At present, it seems entry into 10 Downing Street has been an easy one for Sunak. It certainly has been when compared to his having failed while competing with Truss a few weeks ago. But he is still headed for facing numerous challenges. Of these, easing economic woes of people is one which is probably the toughest. For him, personally, no less significant would be the number of days, weeks, perhaps months he succeeds staying in office. Considering that Johnson has still not abandoned options of stepping into 10 Downing Street as the Prime Minister, Sunak may have to encounter several political hurdles within his own party to remain in office.

Sunak is definitely a good speaker. But rhetoric is least likely to help him ride over problems which have pushed Boris and then Truss out of office. He is the fifth UK PM in six years, the third within less than two months. Sunak’s weakness and to a degree political inexperience has already surfaced with his appointment of Suella Braverman as Home Secretary. She had been appointed to this post earlier by PM Truss but had to resign because of an alleged breach of security. She has apparently succeeded in getting her job back because she backed Sunak in his race. Yet, her being fairly unpopular for her offence- alleged breach of security- cannot be brushed away. She is also known for her anti-migrant stance. This has certainly provided Labour Party sufficient ground to target Tory Party.

In addition to Sunak displaying his “expertise” in tackling UK’s economic woes, it is to be watched whether he gets enough time to handle political problems. His leadership as well as political expertise is going to face a major test in keeping check on intra-party turmoil that Conservative Party is probably going through. Not much can be expected if he fails to keep his party together. However much importance Indian media gives to his conversation with his Indian counterpart, this is not going to help him in taking care of problems UK is battling with, economically and politically. Whatever be nature of hype raised about Sunak’s identity in India, its relevance is limited to those delving on it, practically none for the present British premier also. Rather, the fact that brown citizens of UK are more concerned about asserting their British identity cannot be ignored. If Sunak slips due to lack of support from his own party and/or some other reason, general elections to elect the next premier may not be too far off!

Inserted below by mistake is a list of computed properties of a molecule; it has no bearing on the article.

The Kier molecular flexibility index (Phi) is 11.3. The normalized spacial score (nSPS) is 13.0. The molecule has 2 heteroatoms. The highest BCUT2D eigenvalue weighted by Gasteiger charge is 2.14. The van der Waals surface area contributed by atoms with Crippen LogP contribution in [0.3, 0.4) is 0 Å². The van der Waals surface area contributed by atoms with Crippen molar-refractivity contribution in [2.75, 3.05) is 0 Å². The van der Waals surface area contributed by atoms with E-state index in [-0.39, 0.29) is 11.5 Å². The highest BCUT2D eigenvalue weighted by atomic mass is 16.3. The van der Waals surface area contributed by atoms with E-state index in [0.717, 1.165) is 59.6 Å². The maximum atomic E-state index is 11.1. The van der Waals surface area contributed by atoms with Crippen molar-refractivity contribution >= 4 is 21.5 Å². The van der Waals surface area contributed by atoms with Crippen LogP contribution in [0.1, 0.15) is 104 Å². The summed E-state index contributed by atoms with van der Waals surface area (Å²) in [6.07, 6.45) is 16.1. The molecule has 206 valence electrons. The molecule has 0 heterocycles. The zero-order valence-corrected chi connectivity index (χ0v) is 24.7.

Nilofar Suhrawardy is a senior journalist and writer with specialization in communication studies and nuclear diplomacy. She has come out with several books. These include:– Modi’s Victory, A Lesson for the Congress…? (2019); Arab Spring, Not Just a Mirage! (2019), Image and Substance, Modi’s First Year in Office (2015) and Ayodhya Without the Communal Stamp, In the Name of Indian Secularism (2006).